¶14. In this case it is not disputed that before he confessed to Detective Williams, Greer was told, both orally and in writing, that the polygraph test was over. It is also not disputed that before he confessed to Detective Williams, Greer was not only disconnected from the polygraph machine but was moved to a different room, which did not have any polygraph machines in it. As the trial court found, there was an hour between the end of the polygraph examination and the start of Greer’s interrogation by Detective Williams. And, Detective Williams was not the polygraph examiner. As the State points out, this, too, “clearly signal[ed] that the polygraph [was] over and what is to follow is no longer part of the polygraph examination.” Thus, from a purely spatial and temporal standpoint, it cannot be said here, in the words of Schlise, that “[t]he post-mechanical interview was so closely associated with the mechanical or electronic testing, both as to time and content, that it must be considered as one event,” Schlise, 86 Wis. 2d at 43, 271 N.W.2d at 627, unless the fact that Greer was told that he had failed the examination trumps the other elements. We conclude that it does not.
¶17. In our view, a truthful comment to a suspect, either volunteered by the officer or in response to the suspect’s question, does not override the other factors that we have used consistently to determine whether a defendant’s post-examination statements should be suppressed. Under the facts here, Greer’s post-examination interview was discrete from the polygraph test: he knew the examination was over, he was disconnected from the polygraph machine, he was escorted out of the examination room and put in another room, he acknowledged that he understood “that any questions that I may be asked after this point in time, and any answers I may give to those questions, are not part of the polygraph examination,” and an hour had passed between the end of the polygraph examination and the start of the interview. Accordingly, the trial court should not have suppressed Greer’s confession.
Neither the results of a polygraph, State v. Dean, 103 Wis. 2d 228, 279, 307 N.W.2d 628 (1981), nor statements made during the examination, State v. Schlise, 86 Wis. 2d 26, 42-44, 271 N.W.2d 619 (1978), are admissible.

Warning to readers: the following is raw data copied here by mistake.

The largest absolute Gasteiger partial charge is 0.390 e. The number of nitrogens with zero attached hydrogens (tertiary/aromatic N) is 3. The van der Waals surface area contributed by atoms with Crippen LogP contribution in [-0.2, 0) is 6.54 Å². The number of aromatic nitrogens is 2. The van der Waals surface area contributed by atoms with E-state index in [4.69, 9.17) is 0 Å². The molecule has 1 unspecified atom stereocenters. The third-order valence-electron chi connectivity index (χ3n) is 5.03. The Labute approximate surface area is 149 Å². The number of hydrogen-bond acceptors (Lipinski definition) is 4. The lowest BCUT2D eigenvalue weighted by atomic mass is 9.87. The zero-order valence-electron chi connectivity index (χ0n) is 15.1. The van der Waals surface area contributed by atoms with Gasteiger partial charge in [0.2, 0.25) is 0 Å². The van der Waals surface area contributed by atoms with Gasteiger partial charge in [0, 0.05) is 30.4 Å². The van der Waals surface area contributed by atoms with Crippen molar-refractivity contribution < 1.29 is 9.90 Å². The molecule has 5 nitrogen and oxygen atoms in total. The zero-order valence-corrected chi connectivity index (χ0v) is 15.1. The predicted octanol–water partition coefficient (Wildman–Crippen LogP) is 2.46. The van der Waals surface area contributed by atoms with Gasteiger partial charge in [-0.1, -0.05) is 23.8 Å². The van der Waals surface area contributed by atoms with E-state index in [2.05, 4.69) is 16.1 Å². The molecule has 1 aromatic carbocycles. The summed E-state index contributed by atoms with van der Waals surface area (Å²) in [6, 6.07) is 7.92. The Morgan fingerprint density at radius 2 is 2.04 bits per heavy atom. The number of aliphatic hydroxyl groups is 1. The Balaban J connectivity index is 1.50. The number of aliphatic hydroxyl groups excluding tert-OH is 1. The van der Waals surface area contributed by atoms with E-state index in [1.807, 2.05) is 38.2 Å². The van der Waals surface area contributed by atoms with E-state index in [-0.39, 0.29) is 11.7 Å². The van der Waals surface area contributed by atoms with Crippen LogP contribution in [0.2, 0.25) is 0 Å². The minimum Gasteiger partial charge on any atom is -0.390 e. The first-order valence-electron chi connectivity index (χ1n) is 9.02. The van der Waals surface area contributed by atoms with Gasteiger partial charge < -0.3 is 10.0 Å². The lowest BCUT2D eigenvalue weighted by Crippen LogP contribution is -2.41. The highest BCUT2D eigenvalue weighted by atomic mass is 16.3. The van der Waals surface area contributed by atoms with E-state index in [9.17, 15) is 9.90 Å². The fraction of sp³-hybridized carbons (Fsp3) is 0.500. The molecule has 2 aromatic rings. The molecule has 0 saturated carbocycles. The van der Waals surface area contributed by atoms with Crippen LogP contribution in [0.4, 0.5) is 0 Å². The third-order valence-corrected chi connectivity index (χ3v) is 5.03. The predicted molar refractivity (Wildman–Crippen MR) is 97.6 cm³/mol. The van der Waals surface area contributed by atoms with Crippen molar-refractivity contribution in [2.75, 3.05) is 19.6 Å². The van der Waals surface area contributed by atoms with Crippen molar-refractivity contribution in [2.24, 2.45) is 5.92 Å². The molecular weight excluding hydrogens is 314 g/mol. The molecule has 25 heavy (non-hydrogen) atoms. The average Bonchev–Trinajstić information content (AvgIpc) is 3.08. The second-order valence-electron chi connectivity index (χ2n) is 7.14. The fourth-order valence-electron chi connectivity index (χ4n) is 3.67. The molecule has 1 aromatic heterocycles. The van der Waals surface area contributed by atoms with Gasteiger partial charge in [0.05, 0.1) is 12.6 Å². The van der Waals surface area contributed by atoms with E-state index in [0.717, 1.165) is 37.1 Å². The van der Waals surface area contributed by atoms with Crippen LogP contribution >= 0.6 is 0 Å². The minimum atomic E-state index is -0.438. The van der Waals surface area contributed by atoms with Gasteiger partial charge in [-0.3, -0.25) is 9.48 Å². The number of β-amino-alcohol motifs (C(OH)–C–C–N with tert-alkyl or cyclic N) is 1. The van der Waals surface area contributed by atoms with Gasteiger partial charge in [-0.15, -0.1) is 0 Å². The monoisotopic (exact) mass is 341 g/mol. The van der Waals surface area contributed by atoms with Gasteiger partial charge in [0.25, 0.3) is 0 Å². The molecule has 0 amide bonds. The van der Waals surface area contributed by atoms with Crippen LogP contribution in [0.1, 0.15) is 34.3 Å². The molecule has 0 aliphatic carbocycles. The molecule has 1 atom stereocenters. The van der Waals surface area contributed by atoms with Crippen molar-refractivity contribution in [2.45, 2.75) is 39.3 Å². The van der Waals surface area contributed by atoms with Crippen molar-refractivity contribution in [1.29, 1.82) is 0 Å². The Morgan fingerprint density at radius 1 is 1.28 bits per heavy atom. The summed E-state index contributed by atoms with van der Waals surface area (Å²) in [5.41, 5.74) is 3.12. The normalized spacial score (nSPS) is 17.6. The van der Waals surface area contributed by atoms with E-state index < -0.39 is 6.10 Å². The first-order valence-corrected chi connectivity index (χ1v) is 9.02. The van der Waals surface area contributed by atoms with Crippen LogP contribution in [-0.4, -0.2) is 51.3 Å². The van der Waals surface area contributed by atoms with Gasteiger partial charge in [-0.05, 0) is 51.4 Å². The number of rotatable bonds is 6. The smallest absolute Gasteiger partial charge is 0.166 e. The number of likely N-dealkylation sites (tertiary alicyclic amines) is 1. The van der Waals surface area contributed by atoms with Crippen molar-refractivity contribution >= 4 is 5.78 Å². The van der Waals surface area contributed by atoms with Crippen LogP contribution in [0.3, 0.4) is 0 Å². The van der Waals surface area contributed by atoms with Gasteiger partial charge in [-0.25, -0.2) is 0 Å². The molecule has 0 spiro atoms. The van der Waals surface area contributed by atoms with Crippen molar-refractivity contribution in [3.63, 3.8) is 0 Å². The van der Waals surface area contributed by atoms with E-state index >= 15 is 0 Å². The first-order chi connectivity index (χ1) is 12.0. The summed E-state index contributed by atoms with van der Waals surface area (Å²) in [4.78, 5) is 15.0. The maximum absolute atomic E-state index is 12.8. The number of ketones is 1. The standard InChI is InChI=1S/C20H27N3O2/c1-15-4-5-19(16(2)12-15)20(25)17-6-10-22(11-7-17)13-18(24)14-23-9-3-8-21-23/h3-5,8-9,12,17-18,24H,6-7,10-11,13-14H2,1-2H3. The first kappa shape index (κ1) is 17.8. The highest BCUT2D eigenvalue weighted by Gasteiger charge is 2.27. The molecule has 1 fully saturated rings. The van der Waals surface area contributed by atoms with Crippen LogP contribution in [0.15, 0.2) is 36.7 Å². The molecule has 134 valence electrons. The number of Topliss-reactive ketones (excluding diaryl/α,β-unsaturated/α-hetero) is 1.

¶10. The touchstone of admissibility is whether the interviews eliciting the statements are “found to be totally discrete from the examination which precedes them.” Schlise, 86 Wis. 2d at 42, 271 N.W.2d at 626. Stated another way, statements that a defendant makes after he or she takes a polygraph examination will be suppressed if “[t]he post-mechanical interview was so closely associated with the mechanical or electronic testing, both as to time and content, that it must be considered as one event.” Id., 86 Wis. 2d at 43, 271 N.W.2d at 627.
As indicated above, the fact that a defendant is told s/he flunked the test doesn’t have trumping effect. The police told Greer his test was over; the court now says, in effect, that that’s enough to end his issue too. Couple of points. Shouldn’t the issue of whether the statement was “totally discrete” from the test be one of historical fact? In this instance, the trial court suppressed, meaning that its finding that test-interrogation inseparability should be given deference on appeal. The court of appeals pays mechanical lip service to the test for review, ¶9, but its succeeding analysis seems totally discrete. The court does say that application of law to given facts is subject to de novo review, ¶13 – why does that notion always appear to be overarching in state’s appeals? – but the court does not say whether the trial court’s determination of inseparability is one of fact or law. This omission, if nothing else, may allow the opinion to be read as establishing severability as a conclusion of law.
Second, the court, intimating waiver bar, refuses to allow Greer to raise a belated voluntariness argument. ¶5 n. 3 (supplemental briefing would be “inappropriate,” given Greer’s prior, “ample opportunity to raise the voluntariness issue”; an issue not briefed is waived). Whether or not a defensible approach, this refusal is bad policy from a purely judicial cost-benefit standpoint. This is a pretrial, state’s appeal. Greer will undoubtedly be able to challenge the statement on voluntariness grounds on remand, especially in the absence of an appellate resolution. Indeed, Greer wouldn’t necessarily be barred from renewing voluntariness on remand even if the court of appeals had ruled against him. State v. Wurtz, 141 Wis.2d 795, 797, 416 N.W.2d 623 (Ct. App. 1987) (admissibility of statements is discretionary trial court matter which law of the case doesn’t bar revisiting on remand).) So, the issue is going to get decided, it’s simply a matter of who you want to have first crack at it; it would seem most efficient under the circumstances to have the court of appeals resolve it, given that that’s who actually has the case. Nor is it irrelevant that the defendant is the respondent, having prevailed below: “The prevailing party may, of course, assert in a reviewing court any ground in support of his judgment, whether or not that ground was relied upon or even considered by the trial court.” Dandridge v. Williams, 397 U.S. 471 (1970). Of course, that doesn’t mean that the appellate court has to let the prevailing party raise a belated argument. It’s just that there’s no good reason not to. Remember this result, too, next time the court sua sponte affirms on a theory it came up with on its own. And the precise voluntariness argument sought to be raised? Not clear, though the court of appeals does allude to a trial court finding that the police told Greer he’d get 120 years in prison, but if he confessed he’d only get 5 years probation. ¶6. Sounds like support for a compelling argument the statement was involuntary.